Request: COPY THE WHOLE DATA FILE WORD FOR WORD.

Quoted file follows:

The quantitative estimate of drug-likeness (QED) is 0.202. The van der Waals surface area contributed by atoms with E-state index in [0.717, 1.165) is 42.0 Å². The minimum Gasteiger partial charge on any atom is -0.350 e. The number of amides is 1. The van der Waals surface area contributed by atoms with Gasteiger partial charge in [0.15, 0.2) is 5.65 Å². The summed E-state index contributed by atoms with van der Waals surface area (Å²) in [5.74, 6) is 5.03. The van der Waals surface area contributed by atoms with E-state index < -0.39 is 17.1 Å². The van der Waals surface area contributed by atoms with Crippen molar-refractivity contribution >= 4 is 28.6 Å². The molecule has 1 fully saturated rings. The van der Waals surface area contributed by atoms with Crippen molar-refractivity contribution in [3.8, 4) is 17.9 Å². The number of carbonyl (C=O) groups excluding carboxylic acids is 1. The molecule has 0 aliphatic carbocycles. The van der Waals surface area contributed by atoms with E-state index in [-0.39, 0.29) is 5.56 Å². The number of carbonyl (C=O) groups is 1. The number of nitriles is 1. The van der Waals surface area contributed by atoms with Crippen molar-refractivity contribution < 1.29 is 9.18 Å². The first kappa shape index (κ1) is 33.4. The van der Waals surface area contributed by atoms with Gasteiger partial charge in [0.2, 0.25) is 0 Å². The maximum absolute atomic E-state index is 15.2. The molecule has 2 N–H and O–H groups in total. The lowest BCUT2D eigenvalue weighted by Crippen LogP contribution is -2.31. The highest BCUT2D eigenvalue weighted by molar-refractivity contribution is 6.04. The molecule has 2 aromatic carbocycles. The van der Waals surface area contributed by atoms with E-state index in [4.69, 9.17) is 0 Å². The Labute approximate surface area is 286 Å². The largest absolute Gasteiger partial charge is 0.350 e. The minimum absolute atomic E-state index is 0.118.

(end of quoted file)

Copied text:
The quantitative estimate of drug-likeness (QED) is 0.202. The van der Waals surface area contributed by atoms with E-state index in [0.717, 1.165) is 42.0 Å². The minimum Gasteiger partial charge on any atom is -0.350 e. The number of amides is 1. The van der Waals surface area contributed by atoms with Gasteiger partial charge in [0.15, 0.2) is 5.65 Å². The summed E-state index contributed by atoms with van der Waals surface area (Å²) in [5.74, 6) is 5.03. The van der Waals surface area contributed by atoms with E-state index < -0.39 is 17.1 Å². The van der Waals surface area contributed by atoms with Crippen molar-refractivity contribution >= 4 is 28.6 Å². The molecule has 1 fully saturated rings. The van der Waals surface area contributed by atoms with Crippen molar-refractivity contribution in [3.8, 4) is 17.9 Å². The number of carbonyl (C=O) groups excluding carboxylic acids is 1. The molecule has 0 aliphatic carbocycles. The van der Waals surface area contributed by atoms with E-state index in [-0.39, 0.29) is 5.56 Å². The number of carbonyl (C=O) groups is 1. The number of nitriles is 1. The van der Waals surface area contributed by atoms with Crippen molar-refractivity contribution < 1.29 is 9.18 Å². The first kappa shape index (κ1) is 33.4. The van der Waals surface area contributed by atoms with Gasteiger partial charge in [0.2, 0.25) is 0 Å². The maximum absolute atomic E-state index is 15.2. The molecule has 2 N–H and O–H groups in total. The lowest BCUT2D eigenvalue weighted by Crippen LogP contribution is -2.31. The highest BCUT2D eigenvalue weighted by molar-refractivity contribution is 6.04. The molecule has 2 aromatic carbocycles. The van der Waals surface area contributed by atoms with E-state index in [4.69, 9.17) is 0 Å². The Labute approximate surface area is 286 Å². The largest absolute Gasteiger partial charge is 0.350 e. The minimum absolute atomic E-state index is 0.118.